Has commercialisation corrupted football during the Premier League era?: an investigation into the effects of commercialisation on English football since the Formation of the Premier League

Robins, Thomas (2016) Has commercialisation corrupted football during the Premier League era?: an investigation into the effects of commercialisation on English football since the Formation of the Premier League. BA dissertation, University of Portsmouth.

[img] PDF
Restricted to Registered users only

Download (394kB)

    Abstract

    This dissertation looks at the negative effects that commercialisation has had on English football since the beginning of the Premier League era in 1992. It is important to identify four major factors: television rights, sponsorship, foreign ownership and celebrity culture that have all contributed to the growth of the English top division, as well as the elite set of clubs that compete in the competition.
    The first aim of this study is to identify the importance that television rights consequently maintain on revenue streams for the Premier League. The second aim is to analyse the effect of sponsorship deals and their importance in targeting a new globalised audience. Thirdly, this dissertation assessed the role that foreign investment has played in the commercialised model that the Premier League now incorporates. Finally, there is a discussion into the increasing amount of press footballers receive, linking these ideologies to theories involving celebrity culture.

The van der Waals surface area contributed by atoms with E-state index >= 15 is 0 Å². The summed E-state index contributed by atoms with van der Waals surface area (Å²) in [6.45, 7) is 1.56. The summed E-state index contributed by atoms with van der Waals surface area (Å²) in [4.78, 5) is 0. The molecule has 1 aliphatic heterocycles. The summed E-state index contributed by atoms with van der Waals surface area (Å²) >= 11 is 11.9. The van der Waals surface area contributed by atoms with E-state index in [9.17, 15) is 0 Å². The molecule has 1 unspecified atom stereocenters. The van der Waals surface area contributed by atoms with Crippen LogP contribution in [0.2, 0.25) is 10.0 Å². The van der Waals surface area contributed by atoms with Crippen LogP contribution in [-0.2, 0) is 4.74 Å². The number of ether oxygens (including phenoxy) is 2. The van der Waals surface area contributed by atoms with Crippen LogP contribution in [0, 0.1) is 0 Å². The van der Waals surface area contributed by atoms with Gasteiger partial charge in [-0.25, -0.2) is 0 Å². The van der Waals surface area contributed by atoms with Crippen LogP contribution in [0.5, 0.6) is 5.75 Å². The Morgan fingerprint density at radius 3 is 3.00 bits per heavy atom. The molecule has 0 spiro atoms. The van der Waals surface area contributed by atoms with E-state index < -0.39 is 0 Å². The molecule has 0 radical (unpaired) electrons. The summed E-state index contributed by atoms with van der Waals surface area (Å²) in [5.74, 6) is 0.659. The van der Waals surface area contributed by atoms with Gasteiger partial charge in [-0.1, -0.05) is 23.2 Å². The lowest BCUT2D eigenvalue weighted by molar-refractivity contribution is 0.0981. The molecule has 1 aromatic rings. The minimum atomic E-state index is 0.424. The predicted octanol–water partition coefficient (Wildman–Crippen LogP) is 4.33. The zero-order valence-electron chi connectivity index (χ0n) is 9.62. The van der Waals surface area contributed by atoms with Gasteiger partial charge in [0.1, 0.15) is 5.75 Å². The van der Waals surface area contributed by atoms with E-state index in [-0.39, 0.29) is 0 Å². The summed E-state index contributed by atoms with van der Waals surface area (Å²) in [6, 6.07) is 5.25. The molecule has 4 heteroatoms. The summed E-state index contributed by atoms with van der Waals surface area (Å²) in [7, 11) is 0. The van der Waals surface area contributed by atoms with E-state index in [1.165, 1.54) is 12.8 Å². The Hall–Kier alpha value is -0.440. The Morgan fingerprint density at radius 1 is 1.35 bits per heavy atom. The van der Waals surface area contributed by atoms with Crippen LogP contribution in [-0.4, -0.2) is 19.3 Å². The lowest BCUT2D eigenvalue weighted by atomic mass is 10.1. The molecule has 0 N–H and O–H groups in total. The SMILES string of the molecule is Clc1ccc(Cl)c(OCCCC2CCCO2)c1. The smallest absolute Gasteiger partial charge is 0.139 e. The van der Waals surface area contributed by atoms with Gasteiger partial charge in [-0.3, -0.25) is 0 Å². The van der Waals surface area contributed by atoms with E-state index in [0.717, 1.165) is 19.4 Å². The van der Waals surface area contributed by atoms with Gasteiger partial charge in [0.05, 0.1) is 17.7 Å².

This research finds that commercialisation has not only had an effect on English football, but is now one of the fundamental factors in promoting and maintaining the Premier League brand. Although beneficial for the division’s elite sides financially and commercially, fans and local communities are seemingly suffering as English football continues to become redefined as a commodified product, rather than a sporting event.

    Item Type: Dissertation
    Departments/Research Groups: Faculty of Creative and Cultural Industries > School of Media and Performing Arts
    Depositing User: Jane Polwin
    Date Deposited: 11 Nov 2016 12:43
    Last Modified: 11 Nov 2016 12:43
    URI: http://eprints.port.ac.uk/id/eprint/22656

    Actions (login required)

    View Item

    Document Downloads

    More statistics for this item...